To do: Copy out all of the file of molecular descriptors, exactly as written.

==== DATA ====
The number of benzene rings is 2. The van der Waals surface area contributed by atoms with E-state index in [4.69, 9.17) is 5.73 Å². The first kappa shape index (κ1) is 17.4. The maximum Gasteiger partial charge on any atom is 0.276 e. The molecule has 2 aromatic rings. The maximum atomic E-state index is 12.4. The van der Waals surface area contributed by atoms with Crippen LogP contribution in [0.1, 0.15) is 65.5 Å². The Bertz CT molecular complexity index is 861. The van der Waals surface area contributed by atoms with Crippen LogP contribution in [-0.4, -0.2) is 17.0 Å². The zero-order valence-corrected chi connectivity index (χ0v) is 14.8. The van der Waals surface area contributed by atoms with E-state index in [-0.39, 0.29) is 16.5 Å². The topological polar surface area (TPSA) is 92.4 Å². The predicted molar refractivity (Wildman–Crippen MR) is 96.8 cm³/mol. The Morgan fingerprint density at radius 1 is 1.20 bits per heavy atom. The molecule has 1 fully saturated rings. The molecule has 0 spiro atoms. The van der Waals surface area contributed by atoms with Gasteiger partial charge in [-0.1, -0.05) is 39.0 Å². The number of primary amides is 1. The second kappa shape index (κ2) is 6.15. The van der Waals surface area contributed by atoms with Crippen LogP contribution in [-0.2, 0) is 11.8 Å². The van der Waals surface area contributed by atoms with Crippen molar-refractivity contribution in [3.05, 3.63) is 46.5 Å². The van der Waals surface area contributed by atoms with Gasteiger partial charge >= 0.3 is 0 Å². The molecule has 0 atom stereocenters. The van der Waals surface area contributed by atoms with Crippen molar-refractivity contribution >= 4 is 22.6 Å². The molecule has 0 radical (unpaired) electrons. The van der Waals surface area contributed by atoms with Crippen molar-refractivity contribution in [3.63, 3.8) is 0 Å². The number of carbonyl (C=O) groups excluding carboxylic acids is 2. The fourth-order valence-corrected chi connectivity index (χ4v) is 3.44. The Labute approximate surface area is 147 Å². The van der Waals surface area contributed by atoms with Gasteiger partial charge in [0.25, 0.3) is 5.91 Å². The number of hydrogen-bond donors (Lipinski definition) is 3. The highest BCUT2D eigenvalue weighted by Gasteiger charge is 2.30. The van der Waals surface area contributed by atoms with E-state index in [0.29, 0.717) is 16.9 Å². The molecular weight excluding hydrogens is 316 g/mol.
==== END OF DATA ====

The number of benzene rings is 2. The van der Waals surface area contributed by atoms with E-state index in [4.69, 9.17) is 5.73 Å². The first kappa shape index (κ1) is 17.4. The maximum Gasteiger partial charge on any atom is 0.276 e. The molecule has 2 aromatic rings. The maximum atomic E-state index is 12.4. The van der Waals surface area contributed by atoms with Crippen LogP contribution in [0.1, 0.15) is 65.5 Å². The Bertz CT molecular complexity index is 861. The van der Waals surface area contributed by atoms with Crippen LogP contribution in [-0.4, -0.2) is 17.0 Å². The zero-order valence-corrected chi connectivity index (χ0v) is 14.8. The van der Waals surface area contributed by atoms with E-state index in [-0.39, 0.29) is 16.5 Å². The topological polar surface area (TPSA) is 92.4 Å². The predicted molar refractivity (Wildman–Crippen MR) is 96.8 cm³/mol. The Morgan fingerprint density at radius 1 is 1.20 bits per heavy atom. The molecule has 1 fully saturated rings. The molecule has 0 spiro atoms. The van der Waals surface area contributed by atoms with Gasteiger partial charge in [-0.1, -0.05) is 39.0 Å². The number of primary amides is 1. The second kappa shape index (κ2) is 6.15. The van der Waals surface area contributed by atoms with Crippen LogP contribution in [-0.2, 0) is 11.8 Å². The van der Waals surface area contributed by atoms with Crippen molar-refractivity contribution in [3.05, 3.63) is 46.5 Å². The van der Waals surface area contributed by atoms with Gasteiger partial charge >= 0.3 is 0 Å². The molecule has 0 atom stereocenters. The van der Waals surface area contributed by atoms with Crippen molar-refractivity contribution >= 4 is 22.6 Å². The molecule has 0 radical (unpaired) electrons. The van der Waals surface area contributed by atoms with Crippen molar-refractivity contribution in [3.63, 3.8) is 0 Å². The number of carbonyl (C=O) groups excluding carboxylic acids is 2. The fourth-order valence-corrected chi connectivity index (χ4v) is 3.44. The Labute approximate surface area is 147 Å². The van der Waals surface area contributed by atoms with Gasteiger partial charge in [0.25, 0.3) is 5.91 Å². The number of hydrogen-bond donors (Lipinski definition) is 3. The highest BCUT2D eigenvalue weighted by Gasteiger charge is 2.30. The van der Waals surface area contributed by atoms with E-state index in [0.29, 0.717) is 16.9 Å². The molecular weight excluding hydrogens is 316 g/mol.